The fact your source didn’t even see (or even know about!) how it worked for THE DARK KNIGHT last year makes him utterly unqualified to even talk about this. The majority of DARK KNIGHT was shot conventionally and remastered for IMAX using DMR, but certain key sequences were indeed shot in IMAX format/resolution/aspect ratio, and those shots took over the whole screen. (If you missed seeing it in IMAX, you missed one of the greatest moviegoing experiences ever offered to audiences.)

  19. Anonymous says:

    Most of the theaters are not Imax anyway

    Roger Ebert has a bit o blog on it.

    http://rogerebert.suntimes.com/apps/pbcs.dll/article?AID=/20090308/LETTERS/903089997

  20. Anonymous says:

    http://www.film-tech.com , not .org- sorry about that.

  21. pewma says:

    I’m not too big on IMAX. Yeah, it’s a larger screen and resolution but most of the IMAX screens I’ve seen are just a bit larger and slightly rounded versions of regular movie screens. I would rather see more films done in OmniMAX, or IMAXdome as it’s sometimes called. We have had one here in St. Louis at the science center for years. I think it makes for a much better all encompassing film experience as the viewable area wraps around your full area of vision.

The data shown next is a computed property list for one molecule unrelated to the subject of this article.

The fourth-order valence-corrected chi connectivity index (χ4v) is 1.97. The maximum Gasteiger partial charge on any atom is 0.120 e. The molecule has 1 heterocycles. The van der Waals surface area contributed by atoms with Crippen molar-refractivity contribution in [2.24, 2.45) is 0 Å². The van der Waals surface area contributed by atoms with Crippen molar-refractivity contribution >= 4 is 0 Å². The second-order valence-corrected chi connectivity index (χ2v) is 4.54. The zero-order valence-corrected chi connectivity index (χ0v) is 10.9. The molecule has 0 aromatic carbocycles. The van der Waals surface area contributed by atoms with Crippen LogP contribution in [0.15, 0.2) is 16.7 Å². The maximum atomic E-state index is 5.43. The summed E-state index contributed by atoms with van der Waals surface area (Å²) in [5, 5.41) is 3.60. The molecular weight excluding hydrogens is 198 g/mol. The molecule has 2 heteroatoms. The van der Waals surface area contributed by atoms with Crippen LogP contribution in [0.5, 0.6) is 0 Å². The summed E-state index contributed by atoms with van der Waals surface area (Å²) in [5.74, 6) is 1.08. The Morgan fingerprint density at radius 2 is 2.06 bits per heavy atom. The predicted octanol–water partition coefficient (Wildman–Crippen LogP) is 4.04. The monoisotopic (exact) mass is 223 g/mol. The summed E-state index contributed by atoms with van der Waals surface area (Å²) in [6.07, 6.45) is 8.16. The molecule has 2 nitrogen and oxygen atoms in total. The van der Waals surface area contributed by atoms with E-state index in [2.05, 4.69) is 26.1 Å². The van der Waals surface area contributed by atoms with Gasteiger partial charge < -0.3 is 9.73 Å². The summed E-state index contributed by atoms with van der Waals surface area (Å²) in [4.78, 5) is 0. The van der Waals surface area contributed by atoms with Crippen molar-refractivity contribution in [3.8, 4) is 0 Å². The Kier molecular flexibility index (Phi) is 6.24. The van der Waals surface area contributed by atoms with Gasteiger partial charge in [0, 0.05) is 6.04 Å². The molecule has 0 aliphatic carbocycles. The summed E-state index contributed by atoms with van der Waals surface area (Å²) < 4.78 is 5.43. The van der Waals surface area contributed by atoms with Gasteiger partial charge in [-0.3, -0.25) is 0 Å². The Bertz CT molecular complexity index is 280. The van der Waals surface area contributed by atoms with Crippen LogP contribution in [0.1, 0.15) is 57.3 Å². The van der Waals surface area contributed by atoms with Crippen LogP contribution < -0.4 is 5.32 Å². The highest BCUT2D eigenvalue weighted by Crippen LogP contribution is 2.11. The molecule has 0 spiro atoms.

22. Anonymous says:

    Keep in mind that while IMAX is big in the US it’s basically nonexistant elsewhere – there are 10 IMAX screens in all of Australia for example.

    While it’s true they could have shot it in extra-big-ass mode for you guys and then give everyone else a down-sized version, it really isn’t necessary when looking at the global cinema market to go through the extra expense.

  23. chumpmeat says:

    @6 – great post, ihaveseenenough. But how about a different URL? http://www.film-tech.org gives me a page load error.

  24. Anonymous says:

    Personally, I think IMAX is too ridiculously to be adapted by the entire industry.

  25. O_M says:

    “I wants me Cinerama back!”

    …Truthfully, have you actually seen the original three-projector Cinerama? Or are you referring to the “faux Cinerama” that 2001 was hyped as being filmed in?